Residential News » Dublin Edition | By David Barley | February 14, 2023 8:23 AM ET
According to the latest Rental Report by Daft.ie, Ireland's market rents in the final quarter of 2022 were an average of 13.7% higher than the same period a year earlier, as availability of rental homes remained near an all-time low.
The average market rent nationwide between October and December was €1,733 per month, up 2.7% compared to the third quarter of the year and 126% above the low of €765 per month seen in late 2011.
While there are regional differences, all parts of the country are experiencing substantial year-on-year increases in open market rents. In the year to December, the rate of inflation in Dublin was 13.1% while in Cork city, it was 14.9%. The rate of inflation in the three other principal cities - Galway, Limerick and Waterford - was higher again, ranging from 18.9% in Limerick to 20.2% in Waterford. Outside the cities, the average annual increase in market rents was 13.6%.
As in recent quarters, the increase in market rents around the country is driving extraordinary shortages in the availability of rental accommodation. Nationwide, there were just 1,096 homes available to rent on February 1st, down over 20% on the same date a year ago and roughly one quarter the average level of availability during 2015-2019.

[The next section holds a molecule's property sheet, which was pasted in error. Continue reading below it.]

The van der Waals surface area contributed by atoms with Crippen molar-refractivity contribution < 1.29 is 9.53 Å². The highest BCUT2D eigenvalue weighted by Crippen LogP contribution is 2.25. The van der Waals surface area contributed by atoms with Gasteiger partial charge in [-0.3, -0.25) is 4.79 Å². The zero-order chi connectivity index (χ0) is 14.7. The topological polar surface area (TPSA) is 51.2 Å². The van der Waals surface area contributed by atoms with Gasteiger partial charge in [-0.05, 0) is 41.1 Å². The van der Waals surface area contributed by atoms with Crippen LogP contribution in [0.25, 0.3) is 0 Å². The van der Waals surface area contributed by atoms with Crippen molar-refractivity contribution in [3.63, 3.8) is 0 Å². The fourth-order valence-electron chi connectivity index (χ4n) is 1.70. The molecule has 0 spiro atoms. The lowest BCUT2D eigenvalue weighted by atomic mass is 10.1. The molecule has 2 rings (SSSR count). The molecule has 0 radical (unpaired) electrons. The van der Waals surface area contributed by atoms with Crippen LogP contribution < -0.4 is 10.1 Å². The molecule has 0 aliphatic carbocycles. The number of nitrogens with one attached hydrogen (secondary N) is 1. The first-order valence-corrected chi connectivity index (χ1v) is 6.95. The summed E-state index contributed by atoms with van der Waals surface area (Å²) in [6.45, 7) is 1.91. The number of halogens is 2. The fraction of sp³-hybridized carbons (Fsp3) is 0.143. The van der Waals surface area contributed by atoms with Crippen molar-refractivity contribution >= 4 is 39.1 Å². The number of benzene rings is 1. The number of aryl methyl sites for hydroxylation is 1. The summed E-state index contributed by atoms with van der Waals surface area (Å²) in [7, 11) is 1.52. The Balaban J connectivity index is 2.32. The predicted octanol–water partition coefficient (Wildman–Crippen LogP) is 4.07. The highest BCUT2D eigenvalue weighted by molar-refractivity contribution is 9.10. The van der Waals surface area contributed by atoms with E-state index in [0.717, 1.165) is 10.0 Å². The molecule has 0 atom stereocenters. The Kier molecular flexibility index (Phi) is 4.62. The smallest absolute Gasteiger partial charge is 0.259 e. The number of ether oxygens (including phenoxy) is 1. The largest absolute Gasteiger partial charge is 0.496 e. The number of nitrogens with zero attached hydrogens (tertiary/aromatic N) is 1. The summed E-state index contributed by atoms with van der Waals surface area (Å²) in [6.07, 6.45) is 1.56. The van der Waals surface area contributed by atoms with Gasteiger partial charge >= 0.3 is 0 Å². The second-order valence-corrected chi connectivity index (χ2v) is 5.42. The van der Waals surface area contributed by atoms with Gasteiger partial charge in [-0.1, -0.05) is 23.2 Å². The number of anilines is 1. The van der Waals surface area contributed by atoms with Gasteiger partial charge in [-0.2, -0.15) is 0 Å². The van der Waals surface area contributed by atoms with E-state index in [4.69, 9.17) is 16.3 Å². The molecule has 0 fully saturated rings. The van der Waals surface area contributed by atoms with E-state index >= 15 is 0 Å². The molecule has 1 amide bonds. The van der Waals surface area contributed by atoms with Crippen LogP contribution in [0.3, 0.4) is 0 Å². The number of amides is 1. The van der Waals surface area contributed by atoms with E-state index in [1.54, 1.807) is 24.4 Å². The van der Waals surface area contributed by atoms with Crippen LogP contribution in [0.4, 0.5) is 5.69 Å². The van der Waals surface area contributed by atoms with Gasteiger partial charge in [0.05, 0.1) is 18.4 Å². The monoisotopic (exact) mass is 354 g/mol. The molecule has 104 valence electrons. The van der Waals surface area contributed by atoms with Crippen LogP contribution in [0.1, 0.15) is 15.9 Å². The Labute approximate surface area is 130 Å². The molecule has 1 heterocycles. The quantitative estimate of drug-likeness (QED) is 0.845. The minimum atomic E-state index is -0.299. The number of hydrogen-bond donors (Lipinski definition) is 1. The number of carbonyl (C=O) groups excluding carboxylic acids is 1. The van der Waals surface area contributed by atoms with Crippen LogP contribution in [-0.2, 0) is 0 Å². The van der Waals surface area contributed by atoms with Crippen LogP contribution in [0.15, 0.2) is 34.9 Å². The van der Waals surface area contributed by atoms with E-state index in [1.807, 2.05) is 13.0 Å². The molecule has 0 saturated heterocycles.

The figures above refer to open market rents but the report also includes an index of rents paid by sitting tenants, rather than movers, using a bespoke survey of tenants. It shows that, on average, rents paid by sitting tenants have increased by 3.8% on average over the last twelve months. Since the introduction of Rent Pressure Zones in 2016, rents of sitting tenants have increased by 19% on average, compared to an average increase in open-market rents of nearly 75% over the same period.
Ronan Lyons, Associate Professor of Economics at Trinity College Dublin and author of the report commented, "The figures in this latest Daft.ie Report confirm, once again, the chronic shortage of rental housing in all parts of the Irish market. The extraordinary collapse in availability over the past two years has brought about record increases in open market rents. New rental supply is the only real solution to a shortage of rental homes. Housing has established itself as the dominant political issue in recent years. While much of the policy effort is focused on homeownership, a variety of demographic trends, including delayed family formation and increased longevity, have contributed to a growing diversity in living arrangements. This in turn will mean more homes in the rental sector and thus a more tenure-neutral housing policy is required. Among the worst affected cohorts are younger adults, with the median adult age of leaving the parental home having grown almost 50% in the last decade. Policymakers must have a clear plan on how their housing needs will be met, a plan that includes tens of thousands of new rental homes being delivered this decade in all major towns and cities."
Average market rents, and year-on-year change, 2022 Q4